They were wrong.

Weiwei had fallen victim to the same system that which had entrapped many of his artistic comrades: the same system that inhibits the very existence of free speech and free expression. It is in this environment that a games industry is attempting to flourish. Imagine the struggle developers are going to have to create a game that attempts to be anything other than utterly banal.

It is possible that in the West we take creative freedom and the lack of state intervention for granted. The argument of whether video games should be considered as art will rage on for some time yet, but we must remember that the main foundation of contemporary art is that it is created precisely as the artist intended. The intervention of an outside element, be they political, financial or ideological, will only serve to diminish the original intention of the piece. Games such as Ico, Okami and Shadow Of The Colossus are often mooted as arguments for the ascension of gaming, but this is usually due to the high concept design of the graphics. Games which have a much more traditional design, but serve as purer statements of creativity and individuality are much more relevant to the argument of gaming as art. Many of these achievements would not have been possible without a state urging free trade and commercial creativity.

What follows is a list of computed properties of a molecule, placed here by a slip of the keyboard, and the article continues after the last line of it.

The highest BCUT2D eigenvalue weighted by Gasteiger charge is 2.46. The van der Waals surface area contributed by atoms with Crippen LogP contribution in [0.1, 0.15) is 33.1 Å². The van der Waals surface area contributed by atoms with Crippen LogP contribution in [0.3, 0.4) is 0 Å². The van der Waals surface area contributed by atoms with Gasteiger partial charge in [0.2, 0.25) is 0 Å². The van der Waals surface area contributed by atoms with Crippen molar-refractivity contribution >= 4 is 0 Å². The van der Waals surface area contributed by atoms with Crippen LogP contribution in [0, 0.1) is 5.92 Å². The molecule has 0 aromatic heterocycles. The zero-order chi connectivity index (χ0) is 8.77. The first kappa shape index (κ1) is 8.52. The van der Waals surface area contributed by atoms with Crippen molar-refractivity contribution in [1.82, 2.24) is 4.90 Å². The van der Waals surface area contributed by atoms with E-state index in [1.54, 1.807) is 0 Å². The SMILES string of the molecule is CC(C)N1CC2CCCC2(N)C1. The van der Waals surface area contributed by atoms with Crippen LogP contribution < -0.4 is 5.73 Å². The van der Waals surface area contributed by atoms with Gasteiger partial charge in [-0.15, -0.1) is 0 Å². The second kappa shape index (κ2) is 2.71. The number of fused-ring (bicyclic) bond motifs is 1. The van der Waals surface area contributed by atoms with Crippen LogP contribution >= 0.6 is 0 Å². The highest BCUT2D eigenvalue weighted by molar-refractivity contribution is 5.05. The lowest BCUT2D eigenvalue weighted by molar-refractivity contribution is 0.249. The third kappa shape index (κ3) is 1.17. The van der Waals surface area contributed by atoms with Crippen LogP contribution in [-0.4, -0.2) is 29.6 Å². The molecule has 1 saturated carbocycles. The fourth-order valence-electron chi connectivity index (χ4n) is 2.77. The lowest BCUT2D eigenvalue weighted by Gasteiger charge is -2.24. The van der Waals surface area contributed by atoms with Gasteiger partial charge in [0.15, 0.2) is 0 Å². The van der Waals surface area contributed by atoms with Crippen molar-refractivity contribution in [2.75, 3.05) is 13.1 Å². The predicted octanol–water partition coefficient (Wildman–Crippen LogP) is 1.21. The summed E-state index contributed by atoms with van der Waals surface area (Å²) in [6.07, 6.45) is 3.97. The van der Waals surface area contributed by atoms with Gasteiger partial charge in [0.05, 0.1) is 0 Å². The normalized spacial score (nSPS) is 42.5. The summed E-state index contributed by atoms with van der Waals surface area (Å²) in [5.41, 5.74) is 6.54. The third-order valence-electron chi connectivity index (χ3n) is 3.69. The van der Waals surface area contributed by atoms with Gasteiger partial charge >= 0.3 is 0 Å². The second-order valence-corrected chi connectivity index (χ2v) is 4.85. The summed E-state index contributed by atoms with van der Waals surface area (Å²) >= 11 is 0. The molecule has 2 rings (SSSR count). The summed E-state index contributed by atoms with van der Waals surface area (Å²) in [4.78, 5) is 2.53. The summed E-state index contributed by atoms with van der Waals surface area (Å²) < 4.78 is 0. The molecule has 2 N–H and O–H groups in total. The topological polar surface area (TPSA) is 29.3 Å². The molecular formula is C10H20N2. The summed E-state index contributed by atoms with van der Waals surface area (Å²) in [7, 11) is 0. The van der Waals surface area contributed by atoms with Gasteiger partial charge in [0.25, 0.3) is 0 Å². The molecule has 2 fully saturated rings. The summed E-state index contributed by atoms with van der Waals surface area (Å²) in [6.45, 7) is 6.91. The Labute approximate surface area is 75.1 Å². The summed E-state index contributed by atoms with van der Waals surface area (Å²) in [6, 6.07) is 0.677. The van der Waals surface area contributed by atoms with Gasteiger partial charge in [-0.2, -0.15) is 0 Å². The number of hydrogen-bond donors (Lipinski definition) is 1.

Videogames should be classified as a valid art form. Art can be described by a million different definitions in a million different tongues, but ultimately, a creative output which is divisive and expressive can be labelled as nothing else. China’s videogame market is silently and clumsily moving forward, replicating ideas and mimicking design. It’s a sad state of affairs and quite comical in the eyes of the average Western gamer. The guidelines and potential violations which a game can become banned for are rather eye opening. Threatening national unity, damaging the nation’s glory and portraying animals as dominant over humans are all reasons games have been banned in the Peoples Republic. Heaven knows what they made of Planet of the Apes?